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Topic: Battery Blew Up! (Read 3505 times) previous topic - next topic

adele

Hi,

I was working with my breadboard and I started to smell something bad, which I thought was the heater coming on in the house. It does that some times.

Then 9V blew up on my circuit.

I was trying to run power to each of my breadboards, and I added a switch to turn the circuit on and off so that I wouldn't have to keep disconnecting the battery.

The switch was off, and the LED was off, so there shouldn't have been any power running through the circuit but the battery still blew up. It took 30 mins for the battery to cool down enough so I could dispose of it.

I am going to start over with some beginning books to get more knowledge before I play with any more circuits because it freaked me out.

I uploaded a few pictures of my circuit, which I still have. Can someone tell me what I did wrong? I would like to know so I don't make the mistake again. I would like to know how I screwed up.

MAS3

#1
Dec 09, 2014, 11:06 pm Last Edit: Dec 09, 2014, 11:17 pm by MAS3
Hi adele.

Your 2nd. picture shows the switch.
Switches like that often have 4 pins (for some structural strength), which are connected 2 x 2.
There might also be 3 actual connections and 4 pins where the 2 common pins are conneted, and the switch connects either A or B to that.
The picture shows you have all wires to the switch in one row of the breadboard (which would be your 2nd mistake here), so they are always connected.
That means the switch doesn't even do anything.

Far worse (the 1st. mistake) is that you have connected the red and the black line coming from the battery to the switch.
That will blow up a battery allright.

Switches like these are only to connected to one wire from a battery, and the red (for positive) one is preferred.

Solution:
Remove all black wires to the switch.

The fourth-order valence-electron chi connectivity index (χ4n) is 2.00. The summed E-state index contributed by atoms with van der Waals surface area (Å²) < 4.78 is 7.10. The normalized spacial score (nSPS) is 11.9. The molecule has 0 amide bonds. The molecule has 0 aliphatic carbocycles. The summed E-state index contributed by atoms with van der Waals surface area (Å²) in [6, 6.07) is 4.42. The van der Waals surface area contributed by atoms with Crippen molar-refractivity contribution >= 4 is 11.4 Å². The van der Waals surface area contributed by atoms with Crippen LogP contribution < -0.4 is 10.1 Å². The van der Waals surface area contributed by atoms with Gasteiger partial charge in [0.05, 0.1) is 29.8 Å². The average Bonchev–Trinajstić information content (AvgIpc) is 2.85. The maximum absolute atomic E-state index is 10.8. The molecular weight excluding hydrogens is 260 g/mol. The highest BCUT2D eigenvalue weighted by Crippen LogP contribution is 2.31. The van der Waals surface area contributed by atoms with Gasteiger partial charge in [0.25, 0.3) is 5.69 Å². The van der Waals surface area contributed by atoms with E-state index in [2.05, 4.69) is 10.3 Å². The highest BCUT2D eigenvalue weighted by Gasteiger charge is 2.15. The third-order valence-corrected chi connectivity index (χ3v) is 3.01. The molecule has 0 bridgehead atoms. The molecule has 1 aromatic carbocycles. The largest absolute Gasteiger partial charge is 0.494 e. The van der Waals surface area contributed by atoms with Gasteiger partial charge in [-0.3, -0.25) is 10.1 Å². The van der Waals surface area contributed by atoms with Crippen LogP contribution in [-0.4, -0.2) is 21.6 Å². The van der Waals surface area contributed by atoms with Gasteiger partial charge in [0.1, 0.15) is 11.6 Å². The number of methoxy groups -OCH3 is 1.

Move the switch 4 positions to the left, bridging the gap in that breadboard.
Use another color wire (orange ?) between the other side of the switch to the 2nd red power rail on top.
Move all other red wires that you want to switch to the 2nd. red power rail (else the switch doesn't do any switching).

Have a look at "blink without delay".
Did you connect the grounds ?
Je kunt hier ook in het Nederlands terecht: http://arduino.cc/forum/index.php/board,77.0.html

adele

Hi,

This switch has 6 pins. It did work when I pressed the button, the light came on. I will look at the data sheet again for the switch to make sure I know how to hook it up correctly. The "in" always went to the same pin, but depending on which pin I used for the "out" it would set the position of the switch. One way, the switch would be on when it was up, and the other it would be on when it was down (it is a latching switch). There was also another pin that would make the switch on regardless of the position (up or down).

So you think the switch is what made the battery short out?

Grumpy_Mike

If you wire a switch across a battery you will cause it to supply all the current it can. If that is a lot then yes it will blow up every time. I have difficulty believing that you do not know this. You need to do a lot more reading about circuits before doing any more practical work.

adele

#4
Dec 10, 2014, 01:09 am Last Edit: Dec 10, 2014, 01:14 am by adele
If you wire a switch across a battery you will cause it to supply all the current it can. If that is a lot then yes it will blow up every time. I have difficulty believing that you do not know this. You need to do a lot more reading about circuits before doing any more practical work.
I only know what the Arduino book has showed me so far. The Arduino Projects Book that came with the starter kit shows on page 26 a switch where one end is connected to power and the other end is connected to an LED and ground.

So I don't understand what the difference is between the book's example and what I did.